The older I get the more I’ve noticed my list of ‘things I’m opinionated about’ has gotten shorter. That’s not to say I don’t have some strong opinions about certain important things, only that I have fewer of those things than I once had. And then of course, once I retired from pastoring back in 2006 I experienced greater freedom to say “I don’t know.” or “I don’t really have an opinion about that.”
When you’re a pastor you’re expected to have an opinion about everything and not just an opinion, but a strong opinion. To admit that you don’t know, or say you’re not sure about some controversial subject can get you into as much trouble as landing firmly down on either side of the debate.
A few years ago I had a client who ended our relationship. He wanted help in navigating the touchy subject of same-sex marriages. Some in his church and leadership team believed one thing and others something else. He was not in favor of same-sex people getting married. I shared with him that as I tried to objectively listen to both sides I discovered that both camps had some good points and that I was not sure where I stood on this. The silence on the other end of the phone told me that this was not what he wanted or expected to hear from me. About five minutes after ending our call I received an email from the pastor telling me that he would no longer be using me as a coach, that he was greatly disappointed in me, and that he did not think it was wise for him to let me influence him. Ouch!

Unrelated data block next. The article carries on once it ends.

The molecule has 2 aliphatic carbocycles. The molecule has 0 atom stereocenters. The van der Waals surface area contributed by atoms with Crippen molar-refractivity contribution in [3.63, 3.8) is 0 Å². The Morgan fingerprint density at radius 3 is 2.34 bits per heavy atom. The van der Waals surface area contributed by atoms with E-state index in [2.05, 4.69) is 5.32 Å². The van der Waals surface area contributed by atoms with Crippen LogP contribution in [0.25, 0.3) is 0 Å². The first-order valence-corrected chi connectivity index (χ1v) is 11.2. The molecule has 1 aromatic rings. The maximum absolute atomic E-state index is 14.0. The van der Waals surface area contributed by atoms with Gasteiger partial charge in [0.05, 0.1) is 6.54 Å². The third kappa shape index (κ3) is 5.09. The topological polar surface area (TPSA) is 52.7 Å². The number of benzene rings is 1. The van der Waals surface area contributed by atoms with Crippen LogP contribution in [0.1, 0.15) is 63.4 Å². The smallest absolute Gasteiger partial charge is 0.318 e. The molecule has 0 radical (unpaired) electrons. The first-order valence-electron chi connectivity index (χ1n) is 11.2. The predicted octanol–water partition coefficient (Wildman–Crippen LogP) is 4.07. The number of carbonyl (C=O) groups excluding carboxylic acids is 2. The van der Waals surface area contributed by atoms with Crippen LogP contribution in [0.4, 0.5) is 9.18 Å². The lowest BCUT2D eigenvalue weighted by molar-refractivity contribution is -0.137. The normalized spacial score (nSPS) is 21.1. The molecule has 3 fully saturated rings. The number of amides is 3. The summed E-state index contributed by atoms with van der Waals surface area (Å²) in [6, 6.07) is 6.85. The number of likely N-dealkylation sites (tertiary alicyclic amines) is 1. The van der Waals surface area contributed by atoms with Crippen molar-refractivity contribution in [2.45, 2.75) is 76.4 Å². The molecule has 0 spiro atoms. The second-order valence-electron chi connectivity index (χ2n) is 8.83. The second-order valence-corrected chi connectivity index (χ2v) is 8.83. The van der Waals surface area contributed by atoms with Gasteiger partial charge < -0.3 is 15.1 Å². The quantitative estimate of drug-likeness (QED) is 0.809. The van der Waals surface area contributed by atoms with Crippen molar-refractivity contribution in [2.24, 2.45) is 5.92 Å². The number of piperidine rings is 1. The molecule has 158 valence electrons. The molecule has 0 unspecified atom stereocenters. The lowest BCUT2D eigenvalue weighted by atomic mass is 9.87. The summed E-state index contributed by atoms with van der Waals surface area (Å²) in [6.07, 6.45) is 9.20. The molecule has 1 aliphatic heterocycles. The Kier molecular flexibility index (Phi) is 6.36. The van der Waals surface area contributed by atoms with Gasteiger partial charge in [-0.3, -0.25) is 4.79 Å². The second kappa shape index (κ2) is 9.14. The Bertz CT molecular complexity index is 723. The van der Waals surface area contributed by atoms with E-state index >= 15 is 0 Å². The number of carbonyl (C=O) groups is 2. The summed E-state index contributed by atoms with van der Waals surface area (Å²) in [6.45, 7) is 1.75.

Keep in mind, I did not say that I was in favor or not in favor of same-sex marriages. The fact that I tried to be open-minded in listening to the two sides of the debate resulting in me not having a strong opinion about the subject was enough to end our relationship.
If you’re a normal person (not a pastor), you can get away with not having an opinion about certain controversial subjects like Trump, global warming, the role of women in marriage and the church, the mode of baptism and who gets to be baptized, Bernie, KJV vs NIV, immigration, to wall or not to wall…the list could go on and on.
But pastors, and I know because I was one for thirty years, have been trained and conditioned to have an opinion about everything. We are constantly evaluating, judging, drawing a line in the sand so that we and our people know clearly who is on our side and who is not, who is for us and who is against us, who is our friend and who is our enemy.
Life is a long struggle to let go of all evaluations and opinions, to be free from the burden of making judgments.
I want to live free. How about you?